I mentioned the other day that assuming Labour’s Jonas Gahr Støre becomes prime minister in Norway, the five nordic countries will all have left-of-centre prime ministers. But for that to happen, Iceland’s Left-Green prime minister, Katrín Jakobsdóttir, has to survive her country’s election on Saturday.
Reader J-D correctly pointed out that although it has a left-wing prime minister, Iceland doesn’t have a left-wing government. In fact the government, in office since the end of 2017, is an odd compromise that resulted from the unusually fragmented parliament returned in the early election of October 2017.
Iceland isn’t very big; about 200,000 voters return 63 members to the single house of parliament (from six multi-member constituencies), with a 5% threshold. Nonetheless, eight different parties won seats last time. After an unsuccessful attempt to construct a four-party centre-left coalition, the three largest parties* agreed to work together: the centre-right Independence Party (18 seats), the Left-Greens (11 seats) and the centrist-agrarian Progressive Party (eight).
The government has stuck together, helped in the last 18 months by the pandemic, which has delivered the customary boost to incumbents. Opinion polls show both the Independence Party and the Progressives now back to about the same levels of support as last time (having both been well down at the beginning of last year); the Left-Greens are not doing as well – some of their voters were clearly unhappy about teaming up with the centre-right – but in the low teens they could still hold on to second place.
There’s been some shuffling of the other parties, but only the People’s Party, a populist group focused on disability rights, looks in danger of dropping below the 5% mark. On the other hand the new Socialist Party is likely to enter parliament; it is polling in the high single figures. So putting together a majority coalition is not likely to be any easier than it was last time.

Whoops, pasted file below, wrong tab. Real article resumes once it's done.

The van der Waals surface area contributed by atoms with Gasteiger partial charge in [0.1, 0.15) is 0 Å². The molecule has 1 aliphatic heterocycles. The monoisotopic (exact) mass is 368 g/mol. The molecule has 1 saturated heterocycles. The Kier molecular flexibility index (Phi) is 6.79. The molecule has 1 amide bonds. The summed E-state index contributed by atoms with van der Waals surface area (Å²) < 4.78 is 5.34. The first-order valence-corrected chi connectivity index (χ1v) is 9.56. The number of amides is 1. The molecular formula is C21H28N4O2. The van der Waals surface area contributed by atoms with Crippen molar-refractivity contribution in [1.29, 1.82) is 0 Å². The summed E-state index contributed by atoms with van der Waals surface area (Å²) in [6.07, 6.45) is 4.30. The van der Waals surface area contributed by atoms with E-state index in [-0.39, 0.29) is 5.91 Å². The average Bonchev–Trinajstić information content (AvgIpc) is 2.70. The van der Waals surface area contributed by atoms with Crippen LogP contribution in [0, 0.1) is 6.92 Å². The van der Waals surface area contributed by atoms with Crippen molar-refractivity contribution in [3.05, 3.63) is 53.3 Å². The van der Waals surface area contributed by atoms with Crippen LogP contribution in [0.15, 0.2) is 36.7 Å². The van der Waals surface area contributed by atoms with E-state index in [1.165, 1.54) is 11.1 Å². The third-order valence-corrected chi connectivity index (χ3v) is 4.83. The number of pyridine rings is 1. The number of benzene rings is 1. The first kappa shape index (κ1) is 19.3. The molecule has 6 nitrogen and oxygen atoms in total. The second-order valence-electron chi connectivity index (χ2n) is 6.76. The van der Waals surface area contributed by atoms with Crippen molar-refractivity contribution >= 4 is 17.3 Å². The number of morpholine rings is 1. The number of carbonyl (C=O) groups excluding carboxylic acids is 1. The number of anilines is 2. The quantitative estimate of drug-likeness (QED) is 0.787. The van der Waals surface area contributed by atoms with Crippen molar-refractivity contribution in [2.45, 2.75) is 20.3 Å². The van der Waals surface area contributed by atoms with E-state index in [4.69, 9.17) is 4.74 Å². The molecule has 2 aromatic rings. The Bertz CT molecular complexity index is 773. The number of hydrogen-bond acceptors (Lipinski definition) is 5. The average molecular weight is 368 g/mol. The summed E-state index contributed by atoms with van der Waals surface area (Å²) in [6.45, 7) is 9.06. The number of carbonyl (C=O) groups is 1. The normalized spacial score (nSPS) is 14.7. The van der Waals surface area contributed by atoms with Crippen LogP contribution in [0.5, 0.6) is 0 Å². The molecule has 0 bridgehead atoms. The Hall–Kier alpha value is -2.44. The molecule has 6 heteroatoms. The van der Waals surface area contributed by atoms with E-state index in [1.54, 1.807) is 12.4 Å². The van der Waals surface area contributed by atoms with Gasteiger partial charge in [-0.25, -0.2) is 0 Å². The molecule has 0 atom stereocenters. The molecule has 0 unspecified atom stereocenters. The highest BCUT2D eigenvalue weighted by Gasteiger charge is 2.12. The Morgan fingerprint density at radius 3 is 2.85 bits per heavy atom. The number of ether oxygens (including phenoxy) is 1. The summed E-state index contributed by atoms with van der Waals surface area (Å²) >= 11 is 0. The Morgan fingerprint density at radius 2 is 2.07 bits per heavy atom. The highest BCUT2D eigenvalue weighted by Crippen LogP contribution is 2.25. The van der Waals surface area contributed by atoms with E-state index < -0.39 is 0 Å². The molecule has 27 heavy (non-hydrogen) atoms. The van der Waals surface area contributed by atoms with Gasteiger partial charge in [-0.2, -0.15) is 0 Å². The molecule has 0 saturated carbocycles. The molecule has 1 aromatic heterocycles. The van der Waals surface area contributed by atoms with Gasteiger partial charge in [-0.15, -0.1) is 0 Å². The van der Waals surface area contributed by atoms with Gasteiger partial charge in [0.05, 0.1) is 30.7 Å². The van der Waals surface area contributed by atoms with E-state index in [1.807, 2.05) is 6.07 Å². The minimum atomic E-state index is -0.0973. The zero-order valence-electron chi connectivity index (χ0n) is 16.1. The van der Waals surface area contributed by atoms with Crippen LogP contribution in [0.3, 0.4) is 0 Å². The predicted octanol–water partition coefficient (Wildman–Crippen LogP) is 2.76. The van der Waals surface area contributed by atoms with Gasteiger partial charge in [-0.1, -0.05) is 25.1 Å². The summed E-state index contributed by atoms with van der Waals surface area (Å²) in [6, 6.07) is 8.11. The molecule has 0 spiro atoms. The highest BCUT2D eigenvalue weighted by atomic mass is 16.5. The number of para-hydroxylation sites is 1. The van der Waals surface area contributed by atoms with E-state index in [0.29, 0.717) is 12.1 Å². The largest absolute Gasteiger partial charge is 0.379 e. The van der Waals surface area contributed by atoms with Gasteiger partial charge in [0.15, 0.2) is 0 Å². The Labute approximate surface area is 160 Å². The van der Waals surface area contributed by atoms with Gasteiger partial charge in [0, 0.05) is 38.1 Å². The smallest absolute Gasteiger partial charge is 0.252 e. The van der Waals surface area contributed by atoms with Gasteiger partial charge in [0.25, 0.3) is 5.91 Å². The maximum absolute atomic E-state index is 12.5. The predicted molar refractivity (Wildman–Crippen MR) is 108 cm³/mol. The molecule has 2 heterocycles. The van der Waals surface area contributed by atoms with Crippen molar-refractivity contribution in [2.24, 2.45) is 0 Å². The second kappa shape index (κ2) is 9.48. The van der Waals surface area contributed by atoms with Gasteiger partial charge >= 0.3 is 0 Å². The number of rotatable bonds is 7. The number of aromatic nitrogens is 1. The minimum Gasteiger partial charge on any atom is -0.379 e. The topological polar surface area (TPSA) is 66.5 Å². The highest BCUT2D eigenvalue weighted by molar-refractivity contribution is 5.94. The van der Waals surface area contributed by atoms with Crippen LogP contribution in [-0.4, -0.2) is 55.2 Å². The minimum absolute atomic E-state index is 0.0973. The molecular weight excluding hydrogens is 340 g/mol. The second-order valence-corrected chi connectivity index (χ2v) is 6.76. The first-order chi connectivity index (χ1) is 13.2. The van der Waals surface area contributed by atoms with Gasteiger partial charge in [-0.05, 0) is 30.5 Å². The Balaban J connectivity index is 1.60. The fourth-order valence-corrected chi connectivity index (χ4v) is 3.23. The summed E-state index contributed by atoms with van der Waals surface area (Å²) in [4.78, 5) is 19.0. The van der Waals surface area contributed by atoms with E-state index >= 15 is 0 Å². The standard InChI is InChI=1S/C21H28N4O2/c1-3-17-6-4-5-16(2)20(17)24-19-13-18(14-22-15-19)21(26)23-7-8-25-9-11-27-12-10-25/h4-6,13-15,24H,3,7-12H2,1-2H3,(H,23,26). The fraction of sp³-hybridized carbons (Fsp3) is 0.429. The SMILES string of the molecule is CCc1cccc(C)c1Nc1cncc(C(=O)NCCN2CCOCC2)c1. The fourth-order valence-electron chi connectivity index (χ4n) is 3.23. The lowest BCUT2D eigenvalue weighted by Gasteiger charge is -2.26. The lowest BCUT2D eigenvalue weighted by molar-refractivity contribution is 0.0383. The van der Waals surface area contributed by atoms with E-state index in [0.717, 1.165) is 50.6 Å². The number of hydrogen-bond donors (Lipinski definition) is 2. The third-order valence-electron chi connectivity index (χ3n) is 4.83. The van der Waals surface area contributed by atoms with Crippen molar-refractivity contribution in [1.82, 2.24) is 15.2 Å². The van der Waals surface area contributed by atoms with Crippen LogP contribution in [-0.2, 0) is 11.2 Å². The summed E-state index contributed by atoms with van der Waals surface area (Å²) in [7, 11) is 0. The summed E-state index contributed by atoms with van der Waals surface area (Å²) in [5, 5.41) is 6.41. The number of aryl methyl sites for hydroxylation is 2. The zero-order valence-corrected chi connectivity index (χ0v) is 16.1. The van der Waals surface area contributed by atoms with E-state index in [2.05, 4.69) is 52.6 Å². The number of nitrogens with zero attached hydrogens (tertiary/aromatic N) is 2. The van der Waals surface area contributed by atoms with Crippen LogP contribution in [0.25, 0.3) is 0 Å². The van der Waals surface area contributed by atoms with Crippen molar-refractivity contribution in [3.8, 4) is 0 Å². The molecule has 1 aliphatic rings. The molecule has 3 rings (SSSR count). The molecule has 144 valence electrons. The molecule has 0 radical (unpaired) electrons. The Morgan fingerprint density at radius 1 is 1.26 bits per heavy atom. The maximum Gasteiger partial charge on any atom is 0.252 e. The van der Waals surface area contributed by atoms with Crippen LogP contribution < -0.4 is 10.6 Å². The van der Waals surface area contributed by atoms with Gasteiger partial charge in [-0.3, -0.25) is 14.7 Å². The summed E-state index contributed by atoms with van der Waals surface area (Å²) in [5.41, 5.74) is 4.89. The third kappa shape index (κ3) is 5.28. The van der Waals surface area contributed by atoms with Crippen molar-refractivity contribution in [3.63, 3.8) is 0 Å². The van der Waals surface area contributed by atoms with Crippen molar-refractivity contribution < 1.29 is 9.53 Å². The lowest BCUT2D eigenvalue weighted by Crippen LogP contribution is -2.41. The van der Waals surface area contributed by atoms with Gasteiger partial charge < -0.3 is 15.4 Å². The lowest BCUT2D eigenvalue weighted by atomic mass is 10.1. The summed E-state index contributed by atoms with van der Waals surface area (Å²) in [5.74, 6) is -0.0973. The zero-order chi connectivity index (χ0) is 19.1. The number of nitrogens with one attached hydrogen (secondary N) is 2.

It will be touch and go as to whether the current governing combination retains its majority; if it does, it seems quite possible that it will remain the best option, despite its ideological breadth. Failing that, a centre-left coalition may again be attempted: the Social Democrats, Left-Greens, Pirates and Socialists will form a substantial bloc, currently polling over 40% in aggregate. The addition of either the Progressives or the liberal Reform Party would almost certainly deliver them a majority.
That would leave the Independence Party, almost invariably the country’s largest party, out in the cold for only the second time in a generation (this post from 2013 gives some of the background). But the fall in support for the Centre Party, Iceland’s closest thing to a far-right party, makes a right-of-centre coalition hard to imagine.
Although it’s small and remote, Iceland’s politics is representative of many of the trends in Europe as a whole: the increased number of players, the rise and (maybe) fall of the far right, the more modest but sustained rise of the far left, and the crisis of the traditional centre-left, often associated with the rise of the Greens.
Those themes are to be played out on a much larger stage the following day in Germany. We’ll have a look at that tomorrow.
* Largest, that is, in terms of seats: the Progressives were actually outvoted last time by both the Social Democrats and the Centre, but won eight seats to their seven each. The system is malapportioned to favor rural areas, and although there are at-large levelling seats there are not enough of them to fully correct for the imbalance.
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